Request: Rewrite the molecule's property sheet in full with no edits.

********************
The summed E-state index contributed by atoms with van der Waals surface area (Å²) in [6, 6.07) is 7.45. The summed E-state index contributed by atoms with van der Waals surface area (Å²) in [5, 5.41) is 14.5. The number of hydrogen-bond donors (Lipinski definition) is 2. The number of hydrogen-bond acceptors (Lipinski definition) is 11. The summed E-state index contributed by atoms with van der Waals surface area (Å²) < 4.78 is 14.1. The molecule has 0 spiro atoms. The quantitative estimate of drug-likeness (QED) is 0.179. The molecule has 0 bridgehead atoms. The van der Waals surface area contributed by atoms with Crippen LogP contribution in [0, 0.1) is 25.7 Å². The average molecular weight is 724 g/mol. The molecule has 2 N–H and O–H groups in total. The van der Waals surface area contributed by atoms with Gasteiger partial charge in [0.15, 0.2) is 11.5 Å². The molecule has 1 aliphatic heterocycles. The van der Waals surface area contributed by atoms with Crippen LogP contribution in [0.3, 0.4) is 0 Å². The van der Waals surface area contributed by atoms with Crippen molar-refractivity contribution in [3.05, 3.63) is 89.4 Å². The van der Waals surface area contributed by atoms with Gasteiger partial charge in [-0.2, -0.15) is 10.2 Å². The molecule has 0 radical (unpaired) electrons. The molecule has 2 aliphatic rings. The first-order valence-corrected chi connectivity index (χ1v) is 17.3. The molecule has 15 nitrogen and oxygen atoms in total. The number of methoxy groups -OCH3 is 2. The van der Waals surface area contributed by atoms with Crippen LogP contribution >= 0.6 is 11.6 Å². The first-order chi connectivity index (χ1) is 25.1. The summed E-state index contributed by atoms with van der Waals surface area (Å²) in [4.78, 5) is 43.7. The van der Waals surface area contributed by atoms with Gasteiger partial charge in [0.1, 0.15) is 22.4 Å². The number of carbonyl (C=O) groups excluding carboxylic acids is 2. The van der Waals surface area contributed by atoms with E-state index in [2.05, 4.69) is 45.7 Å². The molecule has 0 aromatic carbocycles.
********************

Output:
The summed E-state index contributed by atoms with van der Waals surface area (Å²) in [6, 6.07) is 7.45. The summed E-state index contributed by atoms with van der Waals surface area (Å²) in [5, 5.41) is 14.5. The number of hydrogen-bond donors (Lipinski definition) is 2. The number of hydrogen-bond acceptors (Lipinski definition) is 11. The summed E-state index contributed by atoms with van der Waals surface area (Å²) < 4.78 is 14.1. The molecule has 0 spiro atoms. The quantitative estimate of drug-likeness (QED) is 0.179. The molecule has 0 bridgehead atoms. The van der Waals surface area contributed by atoms with Crippen LogP contribution in [0, 0.1) is 25.7 Å². The average molecular weight is 724 g/mol. The molecule has 2 N–H and O–H groups in total. The van der Waals surface area contributed by atoms with Gasteiger partial charge in [0.15, 0.2) is 11.5 Å². The molecule has 1 aliphatic heterocycles. The van der Waals surface area contributed by atoms with Crippen LogP contribution in [0.3, 0.4) is 0 Å². The van der Waals surface area contributed by atoms with Crippen molar-refractivity contribution in [3.05, 3.63) is 89.4 Å². The van der Waals surface area contributed by atoms with Gasteiger partial charge in [-0.2, -0.15) is 10.2 Å². The molecule has 0 radical (unpaired) electrons. The molecule has 2 aliphatic rings. The first-order valence-corrected chi connectivity index (χ1v) is 17.3. The molecule has 15 nitrogen and oxygen atoms in total. The number of methoxy groups -OCH3 is 2. The van der Waals surface area contributed by atoms with Crippen LogP contribution >= 0.6 is 11.6 Å². The first-order chi connectivity index (χ1) is 25.1. The summed E-state index contributed by atoms with van der Waals surface area (Å²) in [4.78, 5) is 43.7. The van der Waals surface area contributed by atoms with Gasteiger partial charge in [0.1, 0.15) is 22.4 Å². The number of carbonyl (C=O) groups excluding carboxylic acids is 2. The van der Waals surface area contributed by atoms with E-state index in [2.05, 4.69) is 45.7 Å². The molecule has 0 aromatic carbocycles.